This week in history: Alpha Suffrage Club gets to work

The club, co-founded by Ida B. Wells-Barnett, launched in Chicago in 1913 to fight for Black women’s suffrage. Here’s a look at the club in its early days.

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Ida B. Wells was born into slavery and became a leader in the struggle against racism. | Sun-Times files

Ida B. Wells-Barnett was one of the founding members of the Alpha Suffrage Club, which supported Black women’s suffrage.

Sun-Times files

As reported in the Chicago Daily News, sister publication of the Chicago Sun-Times:

When the 19th Amendment, which guaranteed women the right to vote, passed in 1920, the victory felt hollow for many Black women in Chicago. The 15th Amendment barred voting discrimination based on race, but other barriers stood in the way of Black women (and Black men) from voting, such as poll taxes, literacy tests and the very real threat of violence. And very few suffrage groups allowed Black women to join their ranks or supported their right to vote.

In 1913, journalist and suffragette Ida B. Wells-Barnett likely had these thoughts swirling in her head. So she (with the help of white activist Belle Squire) set out to ensure they would have a seat at the table when it came time to vote by forming the Alpha Suffrage Club, which held its first meeting on Jan. 30, 1913.

The club advocated for Black women’s suffrage and Black political leadership at the local level, according to JSTOR Daily’s Ashawnta Jackson. Wells thought of the club as one “that would champion causes for the race and inspire a reconceptualization of the role of African American women in America.” Members sought to teach Black women how to use their voices to advance themselves and their community.

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The Chicago Daily News rarely reported on any of the Alpha Suffrage Club’s meetings, but a brief announcement for one did appear in the Oct. 12, 1914 edition:

“Alpha Suffrage club, 8 p.m. at Bethel A.M.E. church, West 30th and Dearborn streets. Speakers: Miss Mary McDowell, Miss Harriet Vittum. Others invited to speak are Miss Jane Addams, Franklin I. Dennison, W.R. Cowan and Dr. George C. Hall.”

The paper gave no further details and did not send a reporter, but another short brief from the Chicago Defender, the city’s African American newspaper published by Robert S. Abbott, provided a clearer picture of the meeting.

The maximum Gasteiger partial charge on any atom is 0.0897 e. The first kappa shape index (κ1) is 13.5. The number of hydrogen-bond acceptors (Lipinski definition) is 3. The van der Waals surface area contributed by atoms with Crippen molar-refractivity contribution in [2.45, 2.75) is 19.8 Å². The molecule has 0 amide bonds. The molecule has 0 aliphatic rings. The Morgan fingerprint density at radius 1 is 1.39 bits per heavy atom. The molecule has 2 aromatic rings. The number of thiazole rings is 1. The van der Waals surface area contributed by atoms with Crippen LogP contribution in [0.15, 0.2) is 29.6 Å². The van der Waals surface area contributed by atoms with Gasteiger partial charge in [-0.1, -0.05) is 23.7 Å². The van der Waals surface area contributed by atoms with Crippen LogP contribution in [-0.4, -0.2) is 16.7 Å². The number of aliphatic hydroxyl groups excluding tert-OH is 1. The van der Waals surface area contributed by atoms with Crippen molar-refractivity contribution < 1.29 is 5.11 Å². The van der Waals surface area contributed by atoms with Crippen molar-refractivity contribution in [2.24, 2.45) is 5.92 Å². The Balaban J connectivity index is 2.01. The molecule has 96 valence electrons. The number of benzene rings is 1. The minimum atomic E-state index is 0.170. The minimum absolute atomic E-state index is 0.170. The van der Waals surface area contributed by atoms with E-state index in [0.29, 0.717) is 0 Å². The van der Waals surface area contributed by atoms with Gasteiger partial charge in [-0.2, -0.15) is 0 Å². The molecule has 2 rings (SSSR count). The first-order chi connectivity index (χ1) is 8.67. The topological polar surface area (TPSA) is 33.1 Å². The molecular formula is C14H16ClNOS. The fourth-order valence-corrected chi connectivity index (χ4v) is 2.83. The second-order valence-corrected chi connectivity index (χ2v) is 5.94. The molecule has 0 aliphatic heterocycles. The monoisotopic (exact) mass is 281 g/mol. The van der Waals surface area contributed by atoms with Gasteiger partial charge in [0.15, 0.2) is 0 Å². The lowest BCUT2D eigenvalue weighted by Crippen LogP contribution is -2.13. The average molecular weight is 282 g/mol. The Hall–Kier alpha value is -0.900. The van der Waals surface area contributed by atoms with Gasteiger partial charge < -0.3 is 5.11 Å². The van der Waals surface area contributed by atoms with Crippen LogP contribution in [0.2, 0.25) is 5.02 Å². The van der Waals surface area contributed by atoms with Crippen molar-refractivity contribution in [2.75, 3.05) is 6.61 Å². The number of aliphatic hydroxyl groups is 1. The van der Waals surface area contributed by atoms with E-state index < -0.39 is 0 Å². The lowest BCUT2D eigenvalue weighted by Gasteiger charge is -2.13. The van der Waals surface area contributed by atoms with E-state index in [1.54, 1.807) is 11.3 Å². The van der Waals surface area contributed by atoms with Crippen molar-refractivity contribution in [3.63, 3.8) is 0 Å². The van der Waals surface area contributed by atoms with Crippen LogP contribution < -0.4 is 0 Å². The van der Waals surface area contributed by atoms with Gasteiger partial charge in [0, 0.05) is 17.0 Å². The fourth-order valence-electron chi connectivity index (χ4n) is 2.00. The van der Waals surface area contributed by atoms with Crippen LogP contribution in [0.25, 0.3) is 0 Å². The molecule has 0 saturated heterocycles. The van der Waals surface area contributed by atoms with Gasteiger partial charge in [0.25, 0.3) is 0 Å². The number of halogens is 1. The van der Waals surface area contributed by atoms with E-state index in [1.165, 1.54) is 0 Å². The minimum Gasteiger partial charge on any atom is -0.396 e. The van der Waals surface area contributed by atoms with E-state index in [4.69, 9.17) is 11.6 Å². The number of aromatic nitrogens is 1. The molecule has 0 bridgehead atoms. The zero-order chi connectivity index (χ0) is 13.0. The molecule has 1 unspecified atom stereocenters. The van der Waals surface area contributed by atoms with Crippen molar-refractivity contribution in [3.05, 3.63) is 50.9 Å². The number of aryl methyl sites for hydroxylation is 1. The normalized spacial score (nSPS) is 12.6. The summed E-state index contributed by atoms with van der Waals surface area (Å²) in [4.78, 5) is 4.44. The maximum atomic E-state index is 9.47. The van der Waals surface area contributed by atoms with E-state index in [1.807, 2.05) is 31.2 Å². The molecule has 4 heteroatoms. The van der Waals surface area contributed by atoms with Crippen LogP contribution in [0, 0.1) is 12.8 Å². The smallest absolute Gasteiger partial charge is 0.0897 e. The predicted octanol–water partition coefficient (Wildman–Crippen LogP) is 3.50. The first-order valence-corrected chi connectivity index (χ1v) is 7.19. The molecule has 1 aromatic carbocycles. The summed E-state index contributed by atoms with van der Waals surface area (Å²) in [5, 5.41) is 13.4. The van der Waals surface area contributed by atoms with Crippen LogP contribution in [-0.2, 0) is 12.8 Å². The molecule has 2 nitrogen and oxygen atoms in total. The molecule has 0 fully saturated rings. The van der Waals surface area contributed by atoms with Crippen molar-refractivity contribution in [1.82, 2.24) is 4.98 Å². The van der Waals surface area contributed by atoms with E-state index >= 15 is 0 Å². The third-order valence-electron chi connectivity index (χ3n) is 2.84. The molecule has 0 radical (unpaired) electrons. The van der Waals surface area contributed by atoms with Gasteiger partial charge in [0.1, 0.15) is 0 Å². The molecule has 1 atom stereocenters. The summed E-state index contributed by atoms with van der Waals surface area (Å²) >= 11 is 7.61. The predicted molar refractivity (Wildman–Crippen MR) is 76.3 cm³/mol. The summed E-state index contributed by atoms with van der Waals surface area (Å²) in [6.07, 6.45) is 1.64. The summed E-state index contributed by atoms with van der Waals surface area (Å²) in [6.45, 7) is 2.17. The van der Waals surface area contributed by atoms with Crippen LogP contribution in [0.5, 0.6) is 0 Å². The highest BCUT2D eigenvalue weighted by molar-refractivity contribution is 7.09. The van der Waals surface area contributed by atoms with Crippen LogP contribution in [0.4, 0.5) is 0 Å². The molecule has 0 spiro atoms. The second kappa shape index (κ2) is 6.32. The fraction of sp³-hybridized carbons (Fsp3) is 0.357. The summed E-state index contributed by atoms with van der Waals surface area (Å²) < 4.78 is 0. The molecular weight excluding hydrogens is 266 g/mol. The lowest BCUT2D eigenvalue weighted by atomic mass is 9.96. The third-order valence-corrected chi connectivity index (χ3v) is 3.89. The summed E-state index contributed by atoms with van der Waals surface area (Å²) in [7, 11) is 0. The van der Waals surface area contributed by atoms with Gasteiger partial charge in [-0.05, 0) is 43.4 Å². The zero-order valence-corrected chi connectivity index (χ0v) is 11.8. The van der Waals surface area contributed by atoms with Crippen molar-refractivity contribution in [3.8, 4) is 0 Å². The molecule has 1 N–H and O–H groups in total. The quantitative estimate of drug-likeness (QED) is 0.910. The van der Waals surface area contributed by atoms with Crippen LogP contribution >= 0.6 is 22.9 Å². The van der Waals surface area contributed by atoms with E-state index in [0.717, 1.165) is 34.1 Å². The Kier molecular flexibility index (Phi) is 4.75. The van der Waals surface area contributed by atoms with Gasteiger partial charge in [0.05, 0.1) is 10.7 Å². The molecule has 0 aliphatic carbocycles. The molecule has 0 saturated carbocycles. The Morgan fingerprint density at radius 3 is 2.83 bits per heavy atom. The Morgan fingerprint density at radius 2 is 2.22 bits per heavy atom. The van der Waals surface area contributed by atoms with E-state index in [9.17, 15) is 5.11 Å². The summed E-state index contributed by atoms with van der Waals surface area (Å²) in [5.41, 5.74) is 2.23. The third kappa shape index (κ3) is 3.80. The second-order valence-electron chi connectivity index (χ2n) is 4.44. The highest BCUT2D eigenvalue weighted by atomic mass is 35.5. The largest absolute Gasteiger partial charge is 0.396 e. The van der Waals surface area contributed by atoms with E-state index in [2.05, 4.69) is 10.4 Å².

“Owing to a small registration last Saturday, the Alpha Suffrage club is making an especial effort to reach women,” the Defender said in an Oct 10 brief. “There will be a big mass meeting at Bethel church, corner 30th and Dearborn street, Monday evening, Oct. 12th, 8 o’clock.”

The meeting would function as “an educational one,” likely owing to the speakers slated for the event. Both McDowell and Vittum worked for settlement houses (the University of Chicago Settlement and Northwestern University Settlement, respectively) where they helped low-income families access food, housing, employment, education and healthcare.

Almost as if in preparation for the 19th Amendment’s passage, the club also invited all of the Black candidates who would be running on the county commissioners’ ticket.

“As it is the last night before registration,” the Defender continued, “the club is anxious to have a crowded house. Everybody is cordially invited to be present and help make ‘County Commissioners’ Night’ a success.”

The Defender published a brief recap of the Oct. 12 meeting in its Clubs and Societies section, dedicated to “weekly gossip from the Societal, Religious, Fraternal and other organizations.”

In addition to McDowell and Vittum, both Dennison and Hall also made it to the meeting, along with Elizabeth I. Davis, Blanche Glimer, Judge Jarecki and “Mr. Stelk, attorney,” the Defender said. Addams likely did not attend.

Though billed as “County Commissioners’ Night,” the meeting appeared to focus on social issues more than political ones.

“Conditions existing at present in public institutions for the poor were especially emphasized and the need of persons interested solely in the welfare of the inmates, rather than in politics.”

The club’s efforts to reach more women eventually paid off. By 1916, Wells-Barnett’s group had almost 200 members and become a political force, playing a vital role in the election of Ald. Oscar DePriest.

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